Millennials Must Plan For Their Digital Legacy

Millennials Must Plan For Their Digital Legacy

Scenes of overwhelmed intensive care units again dominate our newsfeeds as the next wave of the coronavirus surges throughout the country. Although the initial distributions of the Pfizer and Moderna vaccines provide us with hope that the pandemic’s end is near, we must sadly continue the battle against COVID-19 well into 2021. This ongoing fight is forcing Millennials to continue confronting their mortality.

As young adults at the precipice of their careers, some Millennials may avoid thinking about death. The urge to eschew estate planning can be strong when weighed against life’s more apparently immediate issues. However, all Millennials (regardless of wealth) have an asset that requires detailed planning in event of their demise – a digital legacy.

Millennials’ digital footprints dominate their lives. Entire swaths of their existences are enshrined on social media accounts and in photo libraries. Summaries of their assets and debts are solely documented through online financial accounts. Their medical records can only be retrieved through virtual healthcare portals. Every facet of Millennials’ digital footprints is guarded by usernames and passwords, some of which also require the additional input of verification codes texted or emailed to them before gaining entry to their accounts.

Paper has gone the way of the dodo, thereby making it difficult for the loved ones that Millennials leave behind to administer their digital legacy. Can you imagine your technologically inept parent trying to effectively manage your online accounts without your help? Many still have not mastered how far away their faces need to be from their webcam on a Zoom call. With so much of Millennials’ lives exclusively accessible online, it is imperative that they create an estate plan that provides for the efficient administration and distribution of their digital legacy.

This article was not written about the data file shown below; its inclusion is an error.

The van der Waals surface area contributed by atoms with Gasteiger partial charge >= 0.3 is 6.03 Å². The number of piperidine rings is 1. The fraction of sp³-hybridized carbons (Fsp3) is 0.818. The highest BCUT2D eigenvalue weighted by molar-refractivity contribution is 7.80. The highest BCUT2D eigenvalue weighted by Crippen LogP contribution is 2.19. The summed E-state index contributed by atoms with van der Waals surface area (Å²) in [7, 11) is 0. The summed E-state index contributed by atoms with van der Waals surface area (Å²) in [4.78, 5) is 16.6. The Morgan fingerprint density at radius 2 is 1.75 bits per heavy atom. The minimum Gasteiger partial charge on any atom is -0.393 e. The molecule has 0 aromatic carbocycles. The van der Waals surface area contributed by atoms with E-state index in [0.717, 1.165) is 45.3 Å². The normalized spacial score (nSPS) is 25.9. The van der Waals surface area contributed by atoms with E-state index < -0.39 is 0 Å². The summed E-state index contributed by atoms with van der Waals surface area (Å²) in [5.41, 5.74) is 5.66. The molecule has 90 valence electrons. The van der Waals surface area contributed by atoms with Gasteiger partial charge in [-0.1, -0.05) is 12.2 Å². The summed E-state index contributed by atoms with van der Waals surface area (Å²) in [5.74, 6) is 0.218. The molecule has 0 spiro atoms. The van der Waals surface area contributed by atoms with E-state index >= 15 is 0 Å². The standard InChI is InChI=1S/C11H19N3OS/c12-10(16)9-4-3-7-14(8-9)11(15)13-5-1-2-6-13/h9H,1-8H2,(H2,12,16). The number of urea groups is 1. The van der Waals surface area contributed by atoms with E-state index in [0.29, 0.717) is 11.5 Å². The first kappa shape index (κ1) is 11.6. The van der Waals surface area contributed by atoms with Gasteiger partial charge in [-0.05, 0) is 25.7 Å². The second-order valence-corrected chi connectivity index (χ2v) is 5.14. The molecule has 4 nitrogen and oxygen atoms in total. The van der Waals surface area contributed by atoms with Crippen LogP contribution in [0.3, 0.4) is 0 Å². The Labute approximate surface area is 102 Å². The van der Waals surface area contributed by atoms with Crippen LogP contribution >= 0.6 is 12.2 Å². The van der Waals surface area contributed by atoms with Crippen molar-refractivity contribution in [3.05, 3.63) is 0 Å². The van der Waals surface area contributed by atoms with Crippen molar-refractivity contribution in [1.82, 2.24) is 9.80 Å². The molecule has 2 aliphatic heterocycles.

There are several aspects that Millennials must consider to properly plan for their digital legacy. First, an inventory must be taken of their digital assets. They should list every online account, including: social media, email, finances, cloud storage, photos and other media, etc. The list should include the username and password associated with each account. Passcodes to all cell phones, tablets, and computers should be compiled.

Once all digital assets are identified, Millennials must decide who should be authorized to access each online account upon their deaths. These individuals are frequently known as digital executors, or simply executors. It is critical that Millennials’ digital executors be given authority to access their cell phones and email accounts, so they can obtain any verification codes needed to gain access to their online accounts.

Millennials must also direct how their digital executors should manage or distribute the data on their online accounts. For example, they should state who is to receive the digital copies of photographs, books, songs, or personal content such as poems, artwork, or manuscripts.

Interestingly, Facebook allows users to designate a legacy contact. A legacy contact can download a copy of the primary user’s activity, memorialize the profile, or delete the account – depending upon the account holder’s directions. Similarly, Google permits users to designate an Inactive Account Manager who can download account data including pictures on Google Photos.

Most other tech companies, however, do not offer this feature. Digital executors must be provided with broad authority and all necessary information to access every online account to avoid any complications, such as having to obtain a court order to gain access to, manage, and/or close the accounts.

A will is the best document to detail instructions regarding the administration of one’s digital legacy. Those that do not have a will need to retain an attorney to draft one. Those that have a will may need a digital codicil to provide direction regarding one’s digital life.

Millennials’ fear of confronting their mortality usually stems from merely commencing the estate planning process. That fear dissipates when properly counseled. In this regard, the value of an estate-planning attorney is immeasurable, particularly for Millennials seeking to safeguard their digital legacy.

Aaron Cohen is an associate in our matrimonial and trust and estates department. To contact Aaron, email him at